Attracting the attention of kids

As established, our kids are younger than what we presume is the target demographic. All the same, our son, who is one, spent a proportion of the match waving a foam cricket bat around threateningly. Would he have done this if the Hundred weren’t on TV? Quite possibly – but then we can’t rule out the possibility that his sister maybe went and got the bat in the first place after noticing there was cricket on TV.

Was that what happened? Was that the way things unfolded? Who can honestly say they were properly paying attention?

In terms of the impact on our daughter, who is four – she spent a period jumping on the sofa shouting “A Hundred [X]s” a lot, where [X] was any number of different everyday items wholly unrelated to cricket.

Would she have been shouting “20 [X]” if it had been a T20 match? Maybe, although we put it to you that 100 is fundamentally a much more powerful number than 20.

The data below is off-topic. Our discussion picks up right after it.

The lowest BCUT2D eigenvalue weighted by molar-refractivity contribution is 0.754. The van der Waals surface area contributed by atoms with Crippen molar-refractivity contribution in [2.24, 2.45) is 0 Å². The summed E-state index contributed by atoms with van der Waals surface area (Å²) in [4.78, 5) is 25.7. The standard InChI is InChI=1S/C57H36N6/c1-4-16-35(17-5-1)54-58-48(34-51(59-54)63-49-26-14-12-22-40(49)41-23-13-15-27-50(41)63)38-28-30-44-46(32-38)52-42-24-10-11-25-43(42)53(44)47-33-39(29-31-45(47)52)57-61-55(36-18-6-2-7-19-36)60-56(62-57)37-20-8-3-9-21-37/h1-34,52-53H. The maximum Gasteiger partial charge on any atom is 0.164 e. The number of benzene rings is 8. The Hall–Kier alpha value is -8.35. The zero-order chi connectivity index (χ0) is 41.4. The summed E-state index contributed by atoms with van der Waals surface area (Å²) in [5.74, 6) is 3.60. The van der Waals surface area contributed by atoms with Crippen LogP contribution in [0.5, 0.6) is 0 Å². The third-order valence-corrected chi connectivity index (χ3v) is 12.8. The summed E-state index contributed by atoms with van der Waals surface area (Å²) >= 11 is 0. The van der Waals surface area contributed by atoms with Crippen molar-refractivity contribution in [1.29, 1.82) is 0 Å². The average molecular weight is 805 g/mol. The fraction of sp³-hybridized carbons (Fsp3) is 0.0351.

Runs v balls (and TV score graphics)

One of the main things we learned during the match was that our main TV is apparently on the wrong picture mode.

The BBC was showing runs on one side of the screen and balls remaining on the other and most of this was off the edge of our screen.

This form of scoring – runs scored/needed versus balls faced/remaining – is the kind of thing that offends some long-standing cricket fans because they are conditioned to seeing runs-hyphen-wickets.

We quite like it though. Wickets are the most valuable currency in Test cricket, but in the 100-ball format they aren’t even going to come into play most of the time. Limited overs cricket is ‘most runs wins’ and in this format the 100-ball duration of an innings – not wickets – is the main threat to scoring as many as you can.